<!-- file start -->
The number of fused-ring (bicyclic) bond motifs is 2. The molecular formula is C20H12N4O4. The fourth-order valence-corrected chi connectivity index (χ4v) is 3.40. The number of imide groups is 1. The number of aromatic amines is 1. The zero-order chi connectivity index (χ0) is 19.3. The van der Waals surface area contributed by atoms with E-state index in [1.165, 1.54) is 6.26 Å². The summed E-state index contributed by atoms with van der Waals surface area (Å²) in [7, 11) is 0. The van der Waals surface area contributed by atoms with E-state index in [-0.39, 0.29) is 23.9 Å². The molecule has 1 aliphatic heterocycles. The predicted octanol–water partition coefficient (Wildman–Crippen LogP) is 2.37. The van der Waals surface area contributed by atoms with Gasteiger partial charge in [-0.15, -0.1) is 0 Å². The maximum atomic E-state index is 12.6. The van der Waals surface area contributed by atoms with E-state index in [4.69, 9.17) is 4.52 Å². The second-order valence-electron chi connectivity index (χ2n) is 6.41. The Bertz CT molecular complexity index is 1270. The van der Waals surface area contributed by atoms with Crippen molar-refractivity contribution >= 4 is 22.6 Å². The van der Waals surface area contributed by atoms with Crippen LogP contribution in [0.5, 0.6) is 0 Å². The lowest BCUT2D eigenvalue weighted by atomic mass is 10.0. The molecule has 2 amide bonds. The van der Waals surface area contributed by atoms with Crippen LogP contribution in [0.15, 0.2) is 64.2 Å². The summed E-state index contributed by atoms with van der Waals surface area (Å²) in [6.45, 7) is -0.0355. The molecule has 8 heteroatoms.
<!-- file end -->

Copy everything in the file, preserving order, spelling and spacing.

The number of fused-ring (bicyclic) bond motifs is 2. The molecular formula is C20H12N4O4. The fourth-order valence-corrected chi connectivity index (χ4v) is 3.40. The number of imide groups is 1. The number of aromatic amines is 1. The zero-order chi connectivity index (χ0) is 19.3. The van der Waals surface area contributed by atoms with E-state index in [1.165, 1.54) is 6.26 Å². The summed E-state index contributed by atoms with van der Waals surface area (Å²) in [7, 11) is 0. The van der Waals surface area contributed by atoms with E-state index in [-0.39, 0.29) is 23.9 Å². The molecule has 1 aliphatic heterocycles. The predicted octanol–water partition coefficient (Wildman–Crippen LogP) is 2.37. The van der Waals surface area contributed by atoms with Gasteiger partial charge in [-0.15, -0.1) is 0 Å². The maximum atomic E-state index is 12.6. The van der Waals surface area contributed by atoms with E-state index in [4.69, 9.17) is 4.52 Å². The second-order valence-electron chi connectivity index (χ2n) is 6.41. The Bertz CT molecular complexity index is 1270. The van der Waals surface area contributed by atoms with Crippen molar-refractivity contribution >= 4 is 22.6 Å². The van der Waals surface area contributed by atoms with Crippen LogP contribution in [0.5, 0.6) is 0 Å². The lowest BCUT2D eigenvalue weighted by atomic mass is 10.0. The molecule has 2 amide bonds. The van der Waals surface area contributed by atoms with Crippen LogP contribution in [0.15, 0.2) is 64.2 Å². The summed E-state index contributed by atoms with van der Waals surface area (Å²) in [6.45, 7) is -0.0355. The molecule has 8 heteroatoms.